In the past four years, the Southern Poverty Law Center has documented a string of violent acts involving the racist “alt-right” which has resulted in 43 people dead and more than 60 injured.
We have counted over 100 people killed or injured by alleged perpetrators influenced by the so-called alt-right—a movement that continues to access the mainstream and reach young recruits.
Today the SPLC is releasing a new report chronicling the history of this movement, and their connection to violence.
The violence that left one dead at the Unite the Right rally in Charlottesville, Virginia, last summer should not be understood as the high-water mark for the movement as some analysts have argued. The alt-right worldview, this rebranding of old hatreds, will remain compelling to disaffected white males and those who claim to speak for them for the foreseeable future. Worse, as this study suggests, punctuated violence will continue. For the same vision of society that the alt-right promulgates — its externalization of blame that lands on a host of enemies seen to be in the ascendancy — also aligns with the indicators of mass violence.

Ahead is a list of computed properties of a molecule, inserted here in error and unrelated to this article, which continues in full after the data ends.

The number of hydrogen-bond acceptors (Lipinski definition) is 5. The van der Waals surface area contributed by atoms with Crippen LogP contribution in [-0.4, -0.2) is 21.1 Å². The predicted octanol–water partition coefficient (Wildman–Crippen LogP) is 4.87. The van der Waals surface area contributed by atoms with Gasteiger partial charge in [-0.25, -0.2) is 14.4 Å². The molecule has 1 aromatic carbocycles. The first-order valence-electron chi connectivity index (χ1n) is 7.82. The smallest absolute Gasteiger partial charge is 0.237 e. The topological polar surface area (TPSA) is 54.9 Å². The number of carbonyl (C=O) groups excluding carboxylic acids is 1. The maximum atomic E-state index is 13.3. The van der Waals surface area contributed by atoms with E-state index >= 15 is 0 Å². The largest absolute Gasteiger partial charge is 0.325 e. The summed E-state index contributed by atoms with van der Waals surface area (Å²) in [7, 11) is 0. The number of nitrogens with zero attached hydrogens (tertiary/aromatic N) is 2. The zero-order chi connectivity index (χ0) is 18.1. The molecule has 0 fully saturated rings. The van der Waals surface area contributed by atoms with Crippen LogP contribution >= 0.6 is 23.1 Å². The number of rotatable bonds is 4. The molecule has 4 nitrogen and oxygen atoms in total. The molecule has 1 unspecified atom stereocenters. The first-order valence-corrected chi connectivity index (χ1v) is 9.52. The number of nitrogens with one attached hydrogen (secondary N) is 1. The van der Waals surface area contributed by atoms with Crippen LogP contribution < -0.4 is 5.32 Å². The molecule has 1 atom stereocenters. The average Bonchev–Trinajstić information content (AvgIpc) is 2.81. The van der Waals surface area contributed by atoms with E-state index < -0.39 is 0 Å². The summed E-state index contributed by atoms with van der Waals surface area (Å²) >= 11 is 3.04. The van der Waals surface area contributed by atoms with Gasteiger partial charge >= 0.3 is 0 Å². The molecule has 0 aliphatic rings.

Meanwhile, the alt-right is redoubling its efforts at youth recruitment, intensifying its rhetoric and calling for radical, individual action.